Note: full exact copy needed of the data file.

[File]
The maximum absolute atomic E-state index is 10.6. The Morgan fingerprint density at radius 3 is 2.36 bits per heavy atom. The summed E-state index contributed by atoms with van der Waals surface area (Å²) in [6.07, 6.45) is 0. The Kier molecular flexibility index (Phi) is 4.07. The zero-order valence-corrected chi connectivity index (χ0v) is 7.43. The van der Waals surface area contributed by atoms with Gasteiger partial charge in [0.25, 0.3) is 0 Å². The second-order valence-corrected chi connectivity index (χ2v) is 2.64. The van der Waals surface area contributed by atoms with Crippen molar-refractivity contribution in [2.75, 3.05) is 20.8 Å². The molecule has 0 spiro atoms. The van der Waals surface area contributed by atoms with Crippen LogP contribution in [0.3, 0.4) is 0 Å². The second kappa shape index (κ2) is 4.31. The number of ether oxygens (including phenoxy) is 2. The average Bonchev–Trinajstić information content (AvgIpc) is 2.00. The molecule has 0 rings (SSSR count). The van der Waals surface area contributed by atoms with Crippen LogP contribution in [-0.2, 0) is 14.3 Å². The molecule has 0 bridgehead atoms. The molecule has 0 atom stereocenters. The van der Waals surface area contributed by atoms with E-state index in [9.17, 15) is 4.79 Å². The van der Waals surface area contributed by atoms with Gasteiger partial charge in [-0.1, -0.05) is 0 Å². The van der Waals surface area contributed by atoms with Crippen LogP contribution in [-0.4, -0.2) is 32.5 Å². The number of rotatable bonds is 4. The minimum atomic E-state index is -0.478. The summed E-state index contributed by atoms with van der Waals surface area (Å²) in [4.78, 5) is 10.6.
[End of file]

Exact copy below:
The maximum absolute atomic E-state index is 10.6. The Morgan fingerprint density at radius 3 is 2.36 bits per heavy atom. The summed E-state index contributed by atoms with van der Waals surface area (Å²) in [6.07, 6.45) is 0. The Kier molecular flexibility index (Phi) is 4.07. The zero-order valence-corrected chi connectivity index (χ0v) is 7.43. The van der Waals surface area contributed by atoms with Gasteiger partial charge in [0.25, 0.3) is 0 Å². The second-order valence-corrected chi connectivity index (χ2v) is 2.64. The van der Waals surface area contributed by atoms with Crippen molar-refractivity contribution in [2.75, 3.05) is 20.8 Å². The molecule has 0 spiro atoms. The van der Waals surface area contributed by atoms with Crippen LogP contribution in [0.3, 0.4) is 0 Å². The second kappa shape index (κ2) is 4.31. The number of ether oxygens (including phenoxy) is 2. The average Bonchev–Trinajstić information content (AvgIpc) is 2.00. The molecule has 0 rings (SSSR count). The van der Waals surface area contributed by atoms with Crippen LogP contribution in [-0.2, 0) is 14.3 Å². The molecule has 0 bridgehead atoms. The molecule has 0 atom stereocenters. The van der Waals surface area contributed by atoms with E-state index in [9.17, 15) is 4.79 Å². The van der Waals surface area contributed by atoms with Gasteiger partial charge in [-0.1, -0.05) is 0 Å². The van der Waals surface area contributed by atoms with Crippen LogP contribution in [-0.4, -0.2) is 32.5 Å². The number of rotatable bonds is 4. The minimum atomic E-state index is -0.478. The summed E-state index contributed by atoms with van der Waals surface area (Å²) in [4.78, 5) is 10.6.